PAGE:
Malawi Update – March 2016
Our visit from Bandawe last year in September was a great success and was really enjoyed by Alick, Bordington, Benford & Andrews. They especially appreciated our Scottish hospitality embracing everything from a Ceilidh to a Burns Club night; playing an active part in all! Donations they received during this visit allowed the purchase of a much needed maize mill for Bandawe Secondary School.
Many thanks to all who participated in the Alternative Gift Scheme for Malawi last Christmas which was Solar lamps to enable students to continue their studies in the evenings. Together in Alloway and Doonfoot we raised the fantastic sum of £2060! The local primary schools also raised £620 towards this project which is amazing. We would also like to thank the Parent and Toddler group who raised £97.50 for the purchase of baby mosquito nets.
We are also pleased to announce that BAGSS has started building a new teaching house. There has been a problem with understaffing due to a lack of teaching accommodation; this new house will help alleviate this problem. The students attending BAGSS are funding this project by contributing MK 5,000 (£4.78) each per term and they hope to have completed this project by May, 2016. The foundation stone has just been laid by Rev. SMY Munthali in the presence of management, staff and the donors themselves (students) as can be seen in the pictures below. Benford (head teacher of BAGGS) asks for your prayers as they begin this ambitious project.
BAGSS has now received the suitcase sent jointly by the churches in Ayr. This suitcase contained a lot of items the girls desperately needed and here are some pictures of the girls holding their new socks and underwear.
We also have two up and coming fundraising events for Malawi which we would appreciate your support with
The Lang Scots Mile-11am Ayr Esplanade Walk –Saturday 12th March
In his tale of Tam o’ Shanter Robert Burns said “we think na on the lang Scots miles”. On Saturday 12th March Rt Rev Angus Morrison the Moderator of the General Assembly has invited you to join him in doing the opposite and to think and walk the Lang Scots mile. This venture starts at 11 am at Blackburn Car park (next to Ayr India) the walk will take you along the marked Lang Scots Mile on Ayr Esplanade and continue to Newton Wallacetown church where refreshments will be served and thereafter returning along the Esplanade to the car park. This is a great opportunity for a pleasant walk and the company of not only the Moderator of the General Assembly but other like minded folks from other churches in the Presbytery. It is hoped that those participating will make a donation to the Presbytery/Malawi partnership. Monies raised will go to the cost of sending medical supplies to hospitals and clinics in the Bandawe and Limphasa areas.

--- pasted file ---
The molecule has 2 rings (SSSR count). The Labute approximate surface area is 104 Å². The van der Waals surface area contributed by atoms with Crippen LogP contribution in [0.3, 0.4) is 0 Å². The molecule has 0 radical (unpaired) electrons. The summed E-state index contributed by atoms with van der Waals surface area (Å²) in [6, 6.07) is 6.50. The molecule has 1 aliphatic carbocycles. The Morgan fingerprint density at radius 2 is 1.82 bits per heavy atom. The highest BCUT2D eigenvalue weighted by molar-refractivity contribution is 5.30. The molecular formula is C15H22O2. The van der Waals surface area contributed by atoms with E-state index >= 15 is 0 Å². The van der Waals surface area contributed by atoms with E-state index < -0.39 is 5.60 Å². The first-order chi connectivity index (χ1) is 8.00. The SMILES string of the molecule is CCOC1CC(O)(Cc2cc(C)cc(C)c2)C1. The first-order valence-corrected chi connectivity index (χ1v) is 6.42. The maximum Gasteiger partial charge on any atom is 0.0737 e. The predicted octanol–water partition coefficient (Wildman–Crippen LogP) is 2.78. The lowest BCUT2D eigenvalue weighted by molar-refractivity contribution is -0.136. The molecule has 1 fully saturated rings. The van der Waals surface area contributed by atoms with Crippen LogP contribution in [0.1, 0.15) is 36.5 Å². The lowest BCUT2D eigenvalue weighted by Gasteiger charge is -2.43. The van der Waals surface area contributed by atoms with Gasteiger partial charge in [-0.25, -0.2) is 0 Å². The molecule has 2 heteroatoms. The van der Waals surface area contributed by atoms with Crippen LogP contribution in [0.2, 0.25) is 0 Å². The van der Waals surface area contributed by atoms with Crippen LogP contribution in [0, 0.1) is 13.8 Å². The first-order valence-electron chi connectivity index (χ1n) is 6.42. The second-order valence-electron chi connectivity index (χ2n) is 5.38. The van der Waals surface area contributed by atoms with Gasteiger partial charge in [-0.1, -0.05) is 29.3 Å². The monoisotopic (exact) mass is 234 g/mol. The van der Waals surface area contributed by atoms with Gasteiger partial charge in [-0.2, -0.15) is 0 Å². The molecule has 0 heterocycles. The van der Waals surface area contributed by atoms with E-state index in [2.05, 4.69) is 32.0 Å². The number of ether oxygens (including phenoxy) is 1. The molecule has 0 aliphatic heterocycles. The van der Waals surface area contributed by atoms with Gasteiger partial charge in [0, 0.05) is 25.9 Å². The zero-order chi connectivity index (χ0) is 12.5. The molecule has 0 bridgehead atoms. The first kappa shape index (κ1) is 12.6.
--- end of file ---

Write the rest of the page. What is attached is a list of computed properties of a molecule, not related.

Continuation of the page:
So what is a “Lang Scots Mile”? Historically a Scots mile was longer that a standard mile, the standard mile is 1760 yards and the Scots mile was 1984 yards. Poles are in place on the footpath on Ayr Esplanade measuring this distance having been put up by South Ayrshire Council and are used by local runners and walkers.
If you are attending and would be prepared to be a steward please get in touch with Bill Duncan 01292 442924
Pop UK-Concerts at Alloway Parish Church 6pm and 745pm –Thursday 17th March
Pop UK is a project that brings together Alloway, Doonfoot and Fisherton Primary Schools. They will spend the week rehearsing modern songs with meaningful messages and then come together to record a CD which will also be sold at the concerts. There will be two concerts, due to the number of children. The first concert will be at 6pm and the second at 7.45pm. We would love to see you there to support the children as they continue to support their friends in Malawi. As some of you may know, due to flooding, the harvest in Malawi has failed. Therefore our Pop UK concert proceeds this year will go towards buying food for Bandawe Primary School. This is an urgent appeal as they are running out of food to feed the children in their care; so half of what we raise will be used immediately to buy food. The other half of the money will go towards starting a chicken project within the school. Chicken projects are a very worthwhile endeavour as they will give the school a renewable income. The school can use the eggs to feed the children and any extra can be sold to the surrounding community. With this extra income the school can buy more chickens or other foods they need. This project will allow the school to become more self sufficient in the longer term. The tickets to the Pop UK concerts are free. If you would like tickets see Julie between the church services on the 6th March and 13th March. We would love to see you there!